The board of the world's oldest bank, Monte dei Paschi di Siena, were slated to confer Thursday evening to request a government bailout after the Italian bank failed to raise enough capital to save itself.
"They don't have a banking system in Italy. I can tell you that firsthand. They just do not have banking system that functions," TheStreet's Jim Cramer said on CNBC's "Squawk on the Street" Thursday morning.
Furthermore, Cramer acknowledged the poor GDP growth Italy embodies, but said notions that the workforce is not economic, or that the country is too reliant on Chinese exports is "nonsense."
"If you get some banking going on there that country is going to do better," Cramer contended. One step in rectifying the flailing banking system in Italy is remedying the Monte dei Paschi dilemma.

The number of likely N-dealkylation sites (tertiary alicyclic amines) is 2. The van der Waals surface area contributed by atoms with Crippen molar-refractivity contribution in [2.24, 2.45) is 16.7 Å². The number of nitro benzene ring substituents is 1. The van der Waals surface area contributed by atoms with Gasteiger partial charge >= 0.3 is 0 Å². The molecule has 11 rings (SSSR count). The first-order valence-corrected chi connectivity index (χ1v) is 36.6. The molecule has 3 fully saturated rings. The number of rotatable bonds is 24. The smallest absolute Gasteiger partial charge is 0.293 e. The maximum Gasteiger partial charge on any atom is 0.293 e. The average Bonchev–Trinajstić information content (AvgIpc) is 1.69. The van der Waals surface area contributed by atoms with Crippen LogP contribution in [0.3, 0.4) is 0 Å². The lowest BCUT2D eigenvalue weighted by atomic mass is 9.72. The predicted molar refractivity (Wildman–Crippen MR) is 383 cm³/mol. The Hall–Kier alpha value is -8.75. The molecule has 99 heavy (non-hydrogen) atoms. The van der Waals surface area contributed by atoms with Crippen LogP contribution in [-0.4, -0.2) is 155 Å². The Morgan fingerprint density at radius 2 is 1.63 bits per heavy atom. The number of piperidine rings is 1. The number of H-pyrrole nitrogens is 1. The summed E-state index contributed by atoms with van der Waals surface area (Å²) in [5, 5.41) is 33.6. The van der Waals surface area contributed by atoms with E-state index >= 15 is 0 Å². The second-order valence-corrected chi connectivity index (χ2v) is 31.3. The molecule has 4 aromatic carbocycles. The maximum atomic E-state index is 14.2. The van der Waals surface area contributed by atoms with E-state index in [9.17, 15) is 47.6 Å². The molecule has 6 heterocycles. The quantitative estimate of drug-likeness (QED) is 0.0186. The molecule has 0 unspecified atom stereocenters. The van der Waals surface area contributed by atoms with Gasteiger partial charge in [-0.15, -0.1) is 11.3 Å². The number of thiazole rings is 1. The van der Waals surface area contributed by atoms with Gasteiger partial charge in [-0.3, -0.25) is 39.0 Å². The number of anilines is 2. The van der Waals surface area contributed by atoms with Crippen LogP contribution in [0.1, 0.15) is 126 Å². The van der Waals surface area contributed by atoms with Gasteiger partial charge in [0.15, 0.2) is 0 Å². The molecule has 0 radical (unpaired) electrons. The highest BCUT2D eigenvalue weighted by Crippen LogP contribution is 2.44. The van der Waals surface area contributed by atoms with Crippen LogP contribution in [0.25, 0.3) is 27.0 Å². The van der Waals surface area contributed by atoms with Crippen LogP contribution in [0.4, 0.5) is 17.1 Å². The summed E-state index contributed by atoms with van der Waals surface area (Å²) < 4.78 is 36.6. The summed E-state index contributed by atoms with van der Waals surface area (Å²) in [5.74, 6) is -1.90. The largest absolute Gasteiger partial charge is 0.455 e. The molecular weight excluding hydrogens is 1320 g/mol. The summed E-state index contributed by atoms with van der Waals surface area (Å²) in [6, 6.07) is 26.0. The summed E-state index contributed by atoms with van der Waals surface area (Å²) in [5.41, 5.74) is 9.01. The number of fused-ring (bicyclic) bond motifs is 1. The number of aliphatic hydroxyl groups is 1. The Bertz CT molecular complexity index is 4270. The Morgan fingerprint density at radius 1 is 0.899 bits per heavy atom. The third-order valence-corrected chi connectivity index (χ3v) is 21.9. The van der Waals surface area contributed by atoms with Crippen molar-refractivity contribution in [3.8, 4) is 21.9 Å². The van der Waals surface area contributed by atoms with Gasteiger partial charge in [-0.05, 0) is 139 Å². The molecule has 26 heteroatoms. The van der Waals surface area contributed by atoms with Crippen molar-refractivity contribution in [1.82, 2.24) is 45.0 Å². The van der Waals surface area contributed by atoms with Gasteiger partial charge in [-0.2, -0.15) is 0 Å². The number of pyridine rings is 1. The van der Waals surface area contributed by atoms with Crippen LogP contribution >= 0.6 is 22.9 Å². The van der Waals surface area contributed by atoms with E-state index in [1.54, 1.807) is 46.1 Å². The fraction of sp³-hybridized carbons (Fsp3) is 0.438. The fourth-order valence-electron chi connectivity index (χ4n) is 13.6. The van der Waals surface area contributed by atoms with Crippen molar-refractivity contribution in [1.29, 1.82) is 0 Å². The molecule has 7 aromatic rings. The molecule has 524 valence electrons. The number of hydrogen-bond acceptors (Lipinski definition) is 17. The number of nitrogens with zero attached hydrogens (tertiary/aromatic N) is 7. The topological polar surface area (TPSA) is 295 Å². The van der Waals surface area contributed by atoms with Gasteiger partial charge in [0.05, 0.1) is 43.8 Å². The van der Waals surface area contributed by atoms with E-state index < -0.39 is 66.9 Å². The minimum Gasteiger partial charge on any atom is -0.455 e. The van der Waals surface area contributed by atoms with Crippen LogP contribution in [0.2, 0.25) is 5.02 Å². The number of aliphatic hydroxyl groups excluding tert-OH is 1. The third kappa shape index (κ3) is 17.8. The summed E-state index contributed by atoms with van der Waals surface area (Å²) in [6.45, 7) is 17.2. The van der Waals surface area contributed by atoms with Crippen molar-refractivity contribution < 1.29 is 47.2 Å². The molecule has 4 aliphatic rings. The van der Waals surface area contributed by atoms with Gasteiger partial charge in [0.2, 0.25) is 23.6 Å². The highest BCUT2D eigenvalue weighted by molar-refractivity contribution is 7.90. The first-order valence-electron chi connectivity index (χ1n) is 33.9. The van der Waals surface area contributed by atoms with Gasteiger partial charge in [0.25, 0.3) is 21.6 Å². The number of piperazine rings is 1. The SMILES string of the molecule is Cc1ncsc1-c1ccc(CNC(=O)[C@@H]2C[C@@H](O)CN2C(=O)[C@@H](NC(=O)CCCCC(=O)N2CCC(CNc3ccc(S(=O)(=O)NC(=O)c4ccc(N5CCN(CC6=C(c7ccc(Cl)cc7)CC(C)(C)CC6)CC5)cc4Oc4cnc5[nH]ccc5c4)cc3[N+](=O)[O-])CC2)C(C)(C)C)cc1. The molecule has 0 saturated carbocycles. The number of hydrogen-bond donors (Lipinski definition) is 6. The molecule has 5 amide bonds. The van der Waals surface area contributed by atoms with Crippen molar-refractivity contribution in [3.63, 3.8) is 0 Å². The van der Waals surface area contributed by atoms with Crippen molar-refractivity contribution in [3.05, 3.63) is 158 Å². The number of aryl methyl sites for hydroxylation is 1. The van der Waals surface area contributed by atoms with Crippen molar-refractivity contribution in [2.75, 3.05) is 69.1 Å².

The Italian parliament voted this week to approve a 20-billion-euro bailout package aimed at providing emergency liquidity to weak banks, a portion of these funds will be used to save Monte dei Paschi.
"The pensioners who bought the Monte dei Paschi subordinated debt, there was 5 billion euros that was done in the last couple of years, they could be hung out to dry," Cramer noted.
Monte dei Paschi announced on Thursday that it had accumulated 2.5 billion euros in private funds from investors. However, that mark is short of its previous stated goal of 5 billion euros.
"That will bring a strain of nationalism upon Italy," Cramer said. Leading him to describe the two "things in play" moving forward in Italy.
"The possibility of a more nationalistic streak developing in Italy because of the losses, and you have the potential for a re-ignition of growth because of a banking system," Cramer explained.